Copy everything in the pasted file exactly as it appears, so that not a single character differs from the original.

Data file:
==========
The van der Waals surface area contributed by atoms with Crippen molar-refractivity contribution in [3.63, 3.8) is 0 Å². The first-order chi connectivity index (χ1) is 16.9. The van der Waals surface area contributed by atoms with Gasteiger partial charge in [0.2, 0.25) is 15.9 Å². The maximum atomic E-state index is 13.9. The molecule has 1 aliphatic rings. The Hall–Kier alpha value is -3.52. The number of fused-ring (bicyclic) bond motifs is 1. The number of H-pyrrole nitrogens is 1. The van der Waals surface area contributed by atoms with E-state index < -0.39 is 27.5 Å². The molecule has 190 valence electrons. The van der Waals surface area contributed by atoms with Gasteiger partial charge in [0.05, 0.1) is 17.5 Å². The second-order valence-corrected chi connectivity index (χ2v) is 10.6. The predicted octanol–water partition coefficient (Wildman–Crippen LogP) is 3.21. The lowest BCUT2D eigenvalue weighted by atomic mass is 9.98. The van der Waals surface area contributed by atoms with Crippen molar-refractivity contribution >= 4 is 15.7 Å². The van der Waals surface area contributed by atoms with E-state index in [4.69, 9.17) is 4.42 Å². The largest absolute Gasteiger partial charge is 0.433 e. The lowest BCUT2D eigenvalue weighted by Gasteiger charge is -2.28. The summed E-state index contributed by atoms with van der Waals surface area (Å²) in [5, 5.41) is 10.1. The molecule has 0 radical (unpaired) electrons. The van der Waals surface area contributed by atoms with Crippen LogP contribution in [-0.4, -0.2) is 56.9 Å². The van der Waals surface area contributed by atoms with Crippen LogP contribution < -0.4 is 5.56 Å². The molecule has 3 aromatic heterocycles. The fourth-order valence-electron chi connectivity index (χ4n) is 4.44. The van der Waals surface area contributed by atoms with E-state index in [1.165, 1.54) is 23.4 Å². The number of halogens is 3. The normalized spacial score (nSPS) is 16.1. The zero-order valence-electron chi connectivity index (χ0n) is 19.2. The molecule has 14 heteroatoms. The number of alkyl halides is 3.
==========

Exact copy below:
The van der Waals surface area contributed by atoms with Crippen molar-refractivity contribution in [3.63, 3.8) is 0 Å². The first-order chi connectivity index (χ1) is 16.9. The van der Waals surface area contributed by atoms with Gasteiger partial charge in [0.2, 0.25) is 15.9 Å². The maximum atomic E-state index is 13.9. The molecule has 1 aliphatic rings. The Hall–Kier alpha value is -3.52. The number of fused-ring (bicyclic) bond motifs is 1. The number of H-pyrrole nitrogens is 1. The van der Waals surface area contributed by atoms with E-state index < -0.39 is 27.5 Å². The molecule has 190 valence electrons. The van der Waals surface area contributed by atoms with Gasteiger partial charge in [0.05, 0.1) is 17.5 Å². The second-order valence-corrected chi connectivity index (χ2v) is 10.6. The predicted octanol–water partition coefficient (Wildman–Crippen LogP) is 3.21. The lowest BCUT2D eigenvalue weighted by atomic mass is 9.98. The van der Waals surface area contributed by atoms with Crippen molar-refractivity contribution >= 4 is 15.7 Å². The van der Waals surface area contributed by atoms with E-state index in [4.69, 9.17) is 4.42 Å². The largest absolute Gasteiger partial charge is 0.433 e. The lowest BCUT2D eigenvalue weighted by Gasteiger charge is -2.28. The summed E-state index contributed by atoms with van der Waals surface area (Å²) in [5, 5.41) is 10.1. The molecule has 0 radical (unpaired) electrons. The van der Waals surface area contributed by atoms with Crippen LogP contribution in [-0.4, -0.2) is 56.9 Å². The van der Waals surface area contributed by atoms with Crippen LogP contribution < -0.4 is 5.56 Å². The molecule has 3 aromatic heterocycles. The fourth-order valence-electron chi connectivity index (χ4n) is 4.44. The van der Waals surface area contributed by atoms with E-state index in [1.165, 1.54) is 23.4 Å². The number of halogens is 3. The normalized spacial score (nSPS) is 16.1. The zero-order valence-electron chi connectivity index (χ0n) is 19.2. The molecule has 14 heteroatoms. The number of alkyl halides is 3.